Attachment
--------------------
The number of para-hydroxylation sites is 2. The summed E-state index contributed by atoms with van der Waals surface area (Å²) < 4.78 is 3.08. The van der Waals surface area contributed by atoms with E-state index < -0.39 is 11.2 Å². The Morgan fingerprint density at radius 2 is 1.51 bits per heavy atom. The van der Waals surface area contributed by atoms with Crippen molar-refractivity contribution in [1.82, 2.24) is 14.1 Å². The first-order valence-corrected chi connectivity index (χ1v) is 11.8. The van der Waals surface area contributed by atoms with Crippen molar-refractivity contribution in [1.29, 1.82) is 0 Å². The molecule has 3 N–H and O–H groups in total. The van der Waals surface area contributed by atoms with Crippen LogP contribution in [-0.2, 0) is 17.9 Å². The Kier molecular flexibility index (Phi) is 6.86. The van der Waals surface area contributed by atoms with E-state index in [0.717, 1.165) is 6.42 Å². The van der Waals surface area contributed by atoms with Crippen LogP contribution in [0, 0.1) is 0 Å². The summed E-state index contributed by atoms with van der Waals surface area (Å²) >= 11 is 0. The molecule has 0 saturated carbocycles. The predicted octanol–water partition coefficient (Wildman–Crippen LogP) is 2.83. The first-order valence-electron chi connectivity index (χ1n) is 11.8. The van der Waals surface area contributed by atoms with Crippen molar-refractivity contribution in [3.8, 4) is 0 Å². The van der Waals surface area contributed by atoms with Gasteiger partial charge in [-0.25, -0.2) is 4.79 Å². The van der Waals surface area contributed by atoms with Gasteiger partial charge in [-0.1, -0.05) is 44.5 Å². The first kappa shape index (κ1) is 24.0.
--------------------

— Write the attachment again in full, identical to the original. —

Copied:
The number of para-hydroxylation sites is 2. The summed E-state index contributed by atoms with van der Waals surface area (Å²) < 4.78 is 3.08. The van der Waals surface area contributed by atoms with E-state index < -0.39 is 11.2 Å². The Morgan fingerprint density at radius 2 is 1.51 bits per heavy atom. The van der Waals surface area contributed by atoms with Crippen molar-refractivity contribution in [1.82, 2.24) is 14.1 Å². The first-order valence-corrected chi connectivity index (χ1v) is 11.8. The van der Waals surface area contributed by atoms with Crippen molar-refractivity contribution in [1.29, 1.82) is 0 Å². The molecule has 3 N–H and O–H groups in total. The van der Waals surface area contributed by atoms with Crippen LogP contribution in [-0.2, 0) is 17.9 Å². The Kier molecular flexibility index (Phi) is 6.86. The van der Waals surface area contributed by atoms with E-state index in [0.717, 1.165) is 6.42 Å². The van der Waals surface area contributed by atoms with Crippen LogP contribution in [0, 0.1) is 0 Å². The summed E-state index contributed by atoms with van der Waals surface area (Å²) >= 11 is 0. The molecule has 0 saturated carbocycles. The predicted octanol–water partition coefficient (Wildman–Crippen LogP) is 2.83. The first-order valence-electron chi connectivity index (χ1n) is 11.8. The van der Waals surface area contributed by atoms with Crippen molar-refractivity contribution in [3.8, 4) is 0 Å². The van der Waals surface area contributed by atoms with Gasteiger partial charge in [-0.25, -0.2) is 4.79 Å². The van der Waals surface area contributed by atoms with Gasteiger partial charge in [-0.1, -0.05) is 44.5 Å². The first kappa shape index (κ1) is 24.0.